Chapter 6. Relative and Absolute Dating

6. Relative and Absolute Dating

    Adapted by Sean W. Lacey & Joyce M. McBeth (2018) University of Saskatchewan from Deline B, Harris R, & Tefend K. (2015) “Laboratory Manual for Introductory Geology”. First Edition. Chapter 1 “Relative and Absolute Dating” by Bradley Deline, CC BY-SA 4.0. View Source.


To develop a history of how geologic events have acted on the Earth through time, we need to understand what and when geological processes have occurred through Earth’s history. Geologists learn about what processes occur on Earth through studying the rock record and observing geologic processes in modern environments. To understand when these processes have acted during Earth’s geologic time, geologists make observations about the relationships of rocks to one another in the rock record, using a process called relative dating. Geologists use this information to construct models for how these relationships developed. For example, if the rock record in an area contains sedimentary rocks that are folded, a model to explain those relationships would start with a region where sediments were deposited, followed by lithification of the sediments to form rock, then the rocks would be subjected to tectonic pressures that folded the rocks. Using relative dating techniques, we know those events occurred in that order, but not when they occurred precisely in time. To add specific dates for the events in the model, geologists can use absolute dating techniques to date the rocks (determine their age). Geologists develop models such as this at locations all across Canada, North America, and around the globe. Each location geologists study may only provide information on Earth history from a short window in time; collectively, however, the information in these models can be used to develop our understanding of processes that have acted on Earth since it first formed.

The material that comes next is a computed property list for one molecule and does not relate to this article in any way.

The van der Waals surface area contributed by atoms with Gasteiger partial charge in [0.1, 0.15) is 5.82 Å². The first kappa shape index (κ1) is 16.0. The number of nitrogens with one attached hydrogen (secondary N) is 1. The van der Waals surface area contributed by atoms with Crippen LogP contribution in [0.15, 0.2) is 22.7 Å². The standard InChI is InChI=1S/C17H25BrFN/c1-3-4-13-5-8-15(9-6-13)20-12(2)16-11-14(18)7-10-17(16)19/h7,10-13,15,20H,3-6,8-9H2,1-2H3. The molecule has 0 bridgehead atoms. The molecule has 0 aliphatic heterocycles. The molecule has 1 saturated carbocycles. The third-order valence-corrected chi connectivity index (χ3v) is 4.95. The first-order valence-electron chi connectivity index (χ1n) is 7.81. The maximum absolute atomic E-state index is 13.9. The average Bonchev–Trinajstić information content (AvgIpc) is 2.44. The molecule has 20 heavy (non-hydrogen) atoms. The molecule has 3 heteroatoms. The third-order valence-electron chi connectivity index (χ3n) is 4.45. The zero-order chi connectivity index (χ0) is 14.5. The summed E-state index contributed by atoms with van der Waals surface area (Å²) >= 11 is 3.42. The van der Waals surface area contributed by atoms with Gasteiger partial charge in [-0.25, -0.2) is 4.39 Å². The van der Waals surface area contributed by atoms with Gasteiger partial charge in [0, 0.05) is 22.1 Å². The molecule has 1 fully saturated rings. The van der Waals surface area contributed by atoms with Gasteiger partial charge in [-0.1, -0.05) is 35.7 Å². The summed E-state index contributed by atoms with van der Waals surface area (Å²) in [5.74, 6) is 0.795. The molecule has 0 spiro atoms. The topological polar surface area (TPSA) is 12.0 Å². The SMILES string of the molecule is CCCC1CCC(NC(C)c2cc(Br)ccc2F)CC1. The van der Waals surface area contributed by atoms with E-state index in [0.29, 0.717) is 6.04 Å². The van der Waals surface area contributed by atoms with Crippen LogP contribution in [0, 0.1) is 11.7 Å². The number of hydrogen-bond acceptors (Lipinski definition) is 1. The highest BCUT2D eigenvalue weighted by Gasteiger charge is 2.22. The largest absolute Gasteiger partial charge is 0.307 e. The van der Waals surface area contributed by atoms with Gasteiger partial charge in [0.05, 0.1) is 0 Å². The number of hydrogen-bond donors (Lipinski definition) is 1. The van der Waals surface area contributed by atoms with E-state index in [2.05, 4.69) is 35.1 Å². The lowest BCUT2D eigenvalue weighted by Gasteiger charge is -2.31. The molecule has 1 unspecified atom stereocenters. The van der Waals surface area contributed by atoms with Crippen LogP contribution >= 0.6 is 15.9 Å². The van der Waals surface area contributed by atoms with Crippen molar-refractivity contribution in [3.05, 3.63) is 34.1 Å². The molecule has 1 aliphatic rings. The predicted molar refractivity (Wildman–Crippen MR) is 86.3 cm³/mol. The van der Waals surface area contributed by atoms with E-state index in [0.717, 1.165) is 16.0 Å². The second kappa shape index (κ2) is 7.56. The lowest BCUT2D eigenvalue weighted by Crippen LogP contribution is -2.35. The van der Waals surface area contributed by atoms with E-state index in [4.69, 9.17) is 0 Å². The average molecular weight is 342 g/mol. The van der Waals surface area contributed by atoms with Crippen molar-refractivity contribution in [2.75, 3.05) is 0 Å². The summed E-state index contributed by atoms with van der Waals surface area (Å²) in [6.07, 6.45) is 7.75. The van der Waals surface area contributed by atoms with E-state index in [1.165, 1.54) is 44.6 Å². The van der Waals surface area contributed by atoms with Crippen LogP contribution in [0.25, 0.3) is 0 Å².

In this chapter, you will learn about how to determine the relative ages of rocks and calculate the absolute ages of rocks.

6.1.2 Learning Outcomes

After completing this chapter, you should be able to:
• Discuss the importance of time in the study of geology
• Discuss the difference between relative dates and absolute dates
• Apply geologic laws and stratigraphic principles in the relative dating of geologic events
• Use radiometric dating data and calculations to determine the absolute date of rock units

6.1.3 Key Terms

  • Absolute dating
  • Angular unconformity
  • Radiometric (Carbon-14) dating
  • Daughter atom
  • Disconformity
  • Geologic laws and stratigraphic principles
  • Geologic time scale
  • Half-life
  • Isotope
  • Law of superposition
  • Nonconformity
  • Principle of cross-cutting relationships
  • Principle of faunal succession
  • Principle of original horizontality
  • Principle of lateral continuity
  • Parent atom
  • Potassium-Argon (K-Ar) dating
  • Radiometric dating
  • Relative dating
  • Unconformity
  • Uranium-Lead (U-Pb) dating


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Introductory Physical Geology Laboratory Manual – First Canadian Edition (v.3 - Jan 2020) Copyright © 2020 by Joyce McBeth; Karla Panchuk; Tim Prokopiuk; Lyndsay Hauber; and Sean Lacey is licensed under a Creative Commons Attribution-ShareAlike 4.0 International License, except where otherwise noted.